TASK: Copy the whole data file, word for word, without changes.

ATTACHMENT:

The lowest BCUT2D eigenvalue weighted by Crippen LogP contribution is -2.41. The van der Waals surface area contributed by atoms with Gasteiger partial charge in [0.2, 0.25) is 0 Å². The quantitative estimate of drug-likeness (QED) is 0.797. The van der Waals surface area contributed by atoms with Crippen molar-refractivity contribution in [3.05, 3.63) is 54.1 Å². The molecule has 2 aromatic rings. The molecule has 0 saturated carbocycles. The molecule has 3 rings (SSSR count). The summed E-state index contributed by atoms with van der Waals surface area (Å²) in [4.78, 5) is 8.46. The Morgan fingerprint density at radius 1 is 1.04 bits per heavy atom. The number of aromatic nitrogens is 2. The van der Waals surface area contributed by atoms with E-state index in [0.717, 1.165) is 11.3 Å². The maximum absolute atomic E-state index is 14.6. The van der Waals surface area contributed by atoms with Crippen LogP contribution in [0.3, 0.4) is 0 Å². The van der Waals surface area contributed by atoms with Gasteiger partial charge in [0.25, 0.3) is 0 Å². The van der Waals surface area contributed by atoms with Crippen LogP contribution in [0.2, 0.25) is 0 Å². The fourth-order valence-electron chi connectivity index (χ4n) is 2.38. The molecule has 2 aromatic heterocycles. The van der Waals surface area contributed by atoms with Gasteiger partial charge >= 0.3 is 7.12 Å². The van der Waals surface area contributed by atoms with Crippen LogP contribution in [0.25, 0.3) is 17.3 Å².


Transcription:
The lowest BCUT2D eigenvalue weighted by Crippen LogP contribution is -2.41. The van der Waals surface area contributed by atoms with Gasteiger partial charge in [0.2, 0.25) is 0 Å². The quantitative estimate of drug-likeness (QED) is 0.797. The van der Waals surface area contributed by atoms with Crippen molar-refractivity contribution in [3.05, 3.63) is 54.1 Å². The molecule has 2 aromatic rings. The molecule has 0 saturated carbocycles. The molecule has 3 rings (SSSR count). The summed E-state index contributed by atoms with van der Waals surface area (Å²) in [4.78, 5) is 8.46. The Morgan fingerprint density at radius 1 is 1.04 bits per heavy atom. The number of aromatic nitrogens is 2. The van der Waals surface area contributed by atoms with E-state index in [0.717, 1.165) is 11.3 Å². The maximum absolute atomic E-state index is 14.6. The van der Waals surface area contributed by atoms with Crippen LogP contribution in [0.3, 0.4) is 0 Å². The van der Waals surface area contributed by atoms with Gasteiger partial charge in [0.25, 0.3) is 0 Å². The van der Waals surface area contributed by atoms with Crippen LogP contribution in [0.2, 0.25) is 0 Å². The fourth-order valence-electron chi connectivity index (χ4n) is 2.38. The molecule has 2 aromatic heterocycles. The van der Waals surface area contributed by atoms with Gasteiger partial charge >= 0.3 is 7.12 Å². The van der Waals surface area contributed by atoms with Crippen LogP contribution in [0.25, 0.3) is 17.3 Å².